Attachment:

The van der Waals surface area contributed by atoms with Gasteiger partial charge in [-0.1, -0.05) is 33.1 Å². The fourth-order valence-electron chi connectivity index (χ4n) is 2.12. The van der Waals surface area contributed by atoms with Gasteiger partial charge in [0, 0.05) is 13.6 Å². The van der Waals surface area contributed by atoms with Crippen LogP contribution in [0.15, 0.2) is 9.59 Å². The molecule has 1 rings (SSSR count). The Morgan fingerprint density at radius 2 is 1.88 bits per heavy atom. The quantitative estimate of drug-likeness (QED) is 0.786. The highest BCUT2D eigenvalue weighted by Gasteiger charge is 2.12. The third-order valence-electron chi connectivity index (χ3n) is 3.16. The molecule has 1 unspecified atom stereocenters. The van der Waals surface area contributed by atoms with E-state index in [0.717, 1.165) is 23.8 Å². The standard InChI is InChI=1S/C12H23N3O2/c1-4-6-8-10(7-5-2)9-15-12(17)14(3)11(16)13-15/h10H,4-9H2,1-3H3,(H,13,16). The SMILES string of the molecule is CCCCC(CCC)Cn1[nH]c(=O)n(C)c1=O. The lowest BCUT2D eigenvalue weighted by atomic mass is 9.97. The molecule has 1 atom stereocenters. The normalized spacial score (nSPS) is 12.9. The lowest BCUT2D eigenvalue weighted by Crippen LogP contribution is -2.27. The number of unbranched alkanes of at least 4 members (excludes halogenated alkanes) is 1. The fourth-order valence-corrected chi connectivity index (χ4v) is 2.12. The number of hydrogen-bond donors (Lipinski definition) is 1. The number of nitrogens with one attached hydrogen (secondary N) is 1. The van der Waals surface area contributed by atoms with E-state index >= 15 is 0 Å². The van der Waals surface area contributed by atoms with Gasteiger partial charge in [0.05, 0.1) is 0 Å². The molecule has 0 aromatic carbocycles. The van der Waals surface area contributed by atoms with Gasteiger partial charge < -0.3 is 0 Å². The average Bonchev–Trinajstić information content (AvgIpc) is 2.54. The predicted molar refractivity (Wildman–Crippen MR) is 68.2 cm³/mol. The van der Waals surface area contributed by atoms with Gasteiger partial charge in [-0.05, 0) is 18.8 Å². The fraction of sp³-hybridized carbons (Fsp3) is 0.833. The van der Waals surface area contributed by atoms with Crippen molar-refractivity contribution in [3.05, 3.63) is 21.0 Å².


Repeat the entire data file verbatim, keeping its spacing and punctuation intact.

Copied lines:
The van der Waals surface area contributed by atoms with Gasteiger partial charge in [-0.1, -0.05) is 33.1 Å². The fourth-order valence-electron chi connectivity index (χ4n) is 2.12. The van der Waals surface area contributed by atoms with Gasteiger partial charge in [0, 0.05) is 13.6 Å². The van der Waals surface area contributed by atoms with Crippen LogP contribution in [0.15, 0.2) is 9.59 Å². The molecule has 1 rings (SSSR count). The Morgan fingerprint density at radius 2 is 1.88 bits per heavy atom. The quantitative estimate of drug-likeness (QED) is 0.786. The highest BCUT2D eigenvalue weighted by Gasteiger charge is 2.12. The third-order valence-electron chi connectivity index (χ3n) is 3.16. The molecule has 1 unspecified atom stereocenters. The van der Waals surface area contributed by atoms with E-state index in [0.717, 1.165) is 23.8 Å². The standard InChI is InChI=1S/C12H23N3O2/c1-4-6-8-10(7-5-2)9-15-12(17)14(3)11(16)13-15/h10H,4-9H2,1-3H3,(H,13,16). The SMILES string of the molecule is CCCCC(CCC)Cn1[nH]c(=O)n(C)c1=O. The lowest BCUT2D eigenvalue weighted by atomic mass is 9.97. The molecule has 1 atom stereocenters. The normalized spacial score (nSPS) is 12.9. The lowest BCUT2D eigenvalue weighted by Crippen LogP contribution is -2.27. The number of unbranched alkanes of at least 4 members (excludes halogenated alkanes) is 1. The fourth-order valence-corrected chi connectivity index (χ4v) is 2.12. The number of hydrogen-bond donors (Lipinski definition) is 1. The number of nitrogens with one attached hydrogen (secondary N) is 1. The van der Waals surface area contributed by atoms with E-state index >= 15 is 0 Å². The van der Waals surface area contributed by atoms with Gasteiger partial charge in [0.05, 0.1) is 0 Å². The molecule has 0 aromatic carbocycles. The van der Waals surface area contributed by atoms with Gasteiger partial charge < -0.3 is 0 Å². The average Bonchev–Trinajstić information content (AvgIpc) is 2.54. The predicted molar refractivity (Wildman–Crippen MR) is 68.2 cm³/mol. The van der Waals surface area contributed by atoms with Gasteiger partial charge in [-0.05, 0) is 18.8 Å². The fraction of sp³-hybridized carbons (Fsp3) is 0.833. The van der Waals surface area contributed by atoms with Crippen molar-refractivity contribution in [3.05, 3.63) is 21.0 Å².